Cashier: *to my brother* “May I see your ID, please?”

Brother: “What for?”

Cashier: “I need to see your ID for the wine coolers.”

Brother: “They are for him, not me.”

Cashier: “Since both of you are together, I have to see your ID; otherwise, I can’t sell you this.”

(I finally get back to them and hear the last part of her sentence.)

Me: “Can’t sell us what?”

Cashier: “The wine coolers.”

(At that point, I finally remember about his age and the law.)

Me: “Oh, I completely forgot about the law. Well, he is still a minor and I am his legal guardian; since these are for me you won’t need to see his ID.”

Cashier: “Since he is a minor I can’t sell you the wine coolers; it’s against the law.”

Me: “Normally, it’s against the law, but in this case, it is different since I’m his legal guardian. If you want, we can show you our IDs to confirm that we are related and living in the same address.”

(We proceed to show her our IDs.)

Cashier: “You are indeed related and under the same address but he is still a minor and I can’t sell to someone with a minor.”

Me: “So you don’t sell to parents that come with their kids?”

Cashier: “Well, that’s different since they are parent and child and the parents are responsible for the child.”

Me: “Well, I am responsible for him, since that is what legal guardianship is, so it shouldn’t be any different.”

(This goes on for a bit until a manager overhears our conversation and comes over to see what is going on.)

Manager: “What seems to be the problem?”

Cashier: “They are wanting to buy the wine coolers while one of them is still a minor.”

Me: “Yes, he is a minor, but I am his legal guardian. We are brothers and live under the same address; we already showed her our IDs to confirm the relationship and address.”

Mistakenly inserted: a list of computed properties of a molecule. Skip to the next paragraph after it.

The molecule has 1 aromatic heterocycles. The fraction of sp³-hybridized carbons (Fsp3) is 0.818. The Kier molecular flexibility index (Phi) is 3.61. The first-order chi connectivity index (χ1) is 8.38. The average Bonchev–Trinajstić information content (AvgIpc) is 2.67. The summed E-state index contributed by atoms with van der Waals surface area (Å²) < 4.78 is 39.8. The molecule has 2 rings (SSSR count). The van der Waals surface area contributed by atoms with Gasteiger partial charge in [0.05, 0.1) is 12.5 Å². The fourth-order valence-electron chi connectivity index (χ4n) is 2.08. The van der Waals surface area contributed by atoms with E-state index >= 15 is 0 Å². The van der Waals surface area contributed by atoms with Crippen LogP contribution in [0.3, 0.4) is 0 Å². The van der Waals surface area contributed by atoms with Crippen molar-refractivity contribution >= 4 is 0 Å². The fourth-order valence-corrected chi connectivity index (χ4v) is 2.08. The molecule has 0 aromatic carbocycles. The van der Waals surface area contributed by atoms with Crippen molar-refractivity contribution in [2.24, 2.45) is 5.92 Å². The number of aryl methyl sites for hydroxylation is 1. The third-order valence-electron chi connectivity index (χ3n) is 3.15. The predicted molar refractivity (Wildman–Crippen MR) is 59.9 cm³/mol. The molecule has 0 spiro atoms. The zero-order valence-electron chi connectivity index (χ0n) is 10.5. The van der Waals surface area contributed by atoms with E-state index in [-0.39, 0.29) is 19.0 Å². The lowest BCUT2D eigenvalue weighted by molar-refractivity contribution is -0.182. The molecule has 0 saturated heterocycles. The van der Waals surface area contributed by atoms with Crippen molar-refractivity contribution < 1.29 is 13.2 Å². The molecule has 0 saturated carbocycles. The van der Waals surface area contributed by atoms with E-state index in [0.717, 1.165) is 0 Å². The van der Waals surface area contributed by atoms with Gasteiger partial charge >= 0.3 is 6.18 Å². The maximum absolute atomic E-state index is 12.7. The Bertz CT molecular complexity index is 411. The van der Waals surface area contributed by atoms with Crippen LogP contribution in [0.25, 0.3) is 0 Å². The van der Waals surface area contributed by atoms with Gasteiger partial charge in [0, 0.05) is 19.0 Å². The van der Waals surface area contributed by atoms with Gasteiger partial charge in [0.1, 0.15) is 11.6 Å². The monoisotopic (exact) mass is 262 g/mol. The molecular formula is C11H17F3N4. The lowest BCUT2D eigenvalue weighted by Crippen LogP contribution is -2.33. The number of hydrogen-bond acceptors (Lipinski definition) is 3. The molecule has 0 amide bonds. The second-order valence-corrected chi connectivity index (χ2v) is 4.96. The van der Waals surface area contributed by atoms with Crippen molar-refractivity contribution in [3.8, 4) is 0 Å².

Manager: “Did they show you their IDs with the same address?”

Cashier: “Yeah, but he is still a minor. It’s against the law.”

Manager: “Okay.” *proceeded to clear the flag on the register* “Your total will be [total].”

(I proceed to pay when I hear this.)

Cashier: “Hey, you can’t do that; it’s against the law.”

Manager: “Normally, yes, but since he stated that he is a legal guardian, he is like a stand-in parent.” *to me* “Here is your receipt.”

Me: “Thank you.”

(We started leaving while still hearing the cashier and manager “arguing” about what had happened.)

From The Look Of Things…

, , , , | | Working | August 16, 2019

(I work at a clinic on an Air Force base with both active duty and civilian employees. We’re having our morning huddle, going over updates for the day. The airman running the meeting gets to the work orders.)

Airman: “And we have the soap dispenser in the office that’s not working—“

Me: *interrupting him* “It’s working now.”

Boss: “Yeah, facilities came and just looked at it and it started working again.”

Sergeant: *deadpan* “I say the same thing about my airmen.”

Sadly This Story Is A Copy Of So Many Others

, , , , , , , | | Working | August 15, 2019

Several years ago, I was working in the copy shop of a national chain retailer near my hometown. However, my long-distance boyfriend and I had decided to make things more short-distance, and I asked if I could see about transferring to a location closer to him. My store manager said he had talked to the manager of the store nearest him, and that they would be happy to have me, and would even make me a full-time worker, whereas at my current store I was only part-time.